chapter  8
Pages 7

The Conservative government also believes that the standard of proof required in prosecutions for insider dealing should remain ‘beyond all reasonable doubt’ and should not be reduced to the standard required in civil litigation which is that of a ‘balance of probabilities’. The Economic Secretary to the Treasury made the point that people were mistaken if they believed that changing the standard of proof which was required would substantially increase the number of convictions. He said that:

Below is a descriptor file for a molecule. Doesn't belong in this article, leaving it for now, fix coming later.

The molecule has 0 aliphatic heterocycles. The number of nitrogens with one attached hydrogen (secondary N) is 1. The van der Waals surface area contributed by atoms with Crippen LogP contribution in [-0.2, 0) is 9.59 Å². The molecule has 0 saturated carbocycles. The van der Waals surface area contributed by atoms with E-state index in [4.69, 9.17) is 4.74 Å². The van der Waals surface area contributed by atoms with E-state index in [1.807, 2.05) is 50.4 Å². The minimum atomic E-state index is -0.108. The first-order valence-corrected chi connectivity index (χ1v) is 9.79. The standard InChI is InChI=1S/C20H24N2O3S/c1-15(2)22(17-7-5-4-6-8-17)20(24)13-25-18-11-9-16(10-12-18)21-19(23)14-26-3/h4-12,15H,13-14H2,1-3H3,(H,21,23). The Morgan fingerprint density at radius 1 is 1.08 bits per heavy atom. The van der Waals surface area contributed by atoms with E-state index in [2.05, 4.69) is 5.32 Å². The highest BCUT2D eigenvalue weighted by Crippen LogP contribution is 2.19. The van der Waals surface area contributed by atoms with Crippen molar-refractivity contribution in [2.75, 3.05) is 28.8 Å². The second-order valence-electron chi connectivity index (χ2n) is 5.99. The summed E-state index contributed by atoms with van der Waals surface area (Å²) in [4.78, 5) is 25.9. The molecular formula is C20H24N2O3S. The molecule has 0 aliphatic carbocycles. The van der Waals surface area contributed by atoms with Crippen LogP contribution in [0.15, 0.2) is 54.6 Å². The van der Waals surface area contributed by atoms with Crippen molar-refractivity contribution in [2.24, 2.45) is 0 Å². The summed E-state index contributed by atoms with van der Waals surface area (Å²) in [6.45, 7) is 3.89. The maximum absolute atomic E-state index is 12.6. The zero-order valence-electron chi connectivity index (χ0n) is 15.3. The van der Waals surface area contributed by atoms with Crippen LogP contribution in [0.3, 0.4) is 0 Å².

For the moment, the Conservative government has rejected suggestions that the offence of insider dealing should be replaced or supplemented by specific ‘civil’ sanctions capable of being imposed by one of the ‘City’ regulators, such as the Securities and Investments Board or the Securities and Futures Authority. The Economic Secretary to the Treasury said that the government was not proposing to take any such approach. ‘Why, for example, should “less serious” cases of insider dealing, which today would be prosecuted, be taken away from the courts when “less serious” cases of theft or fraud are not?’6 He also emphasised that the possibility of civil sanctions, perhaps through the medium of bringing an action for damages, already existed under current law. Also, ‘... self-regulating organisations can take action where there is a breach of their rules. That is a civil course open to them, and fines can be imposed. The insider can also lose his job’.7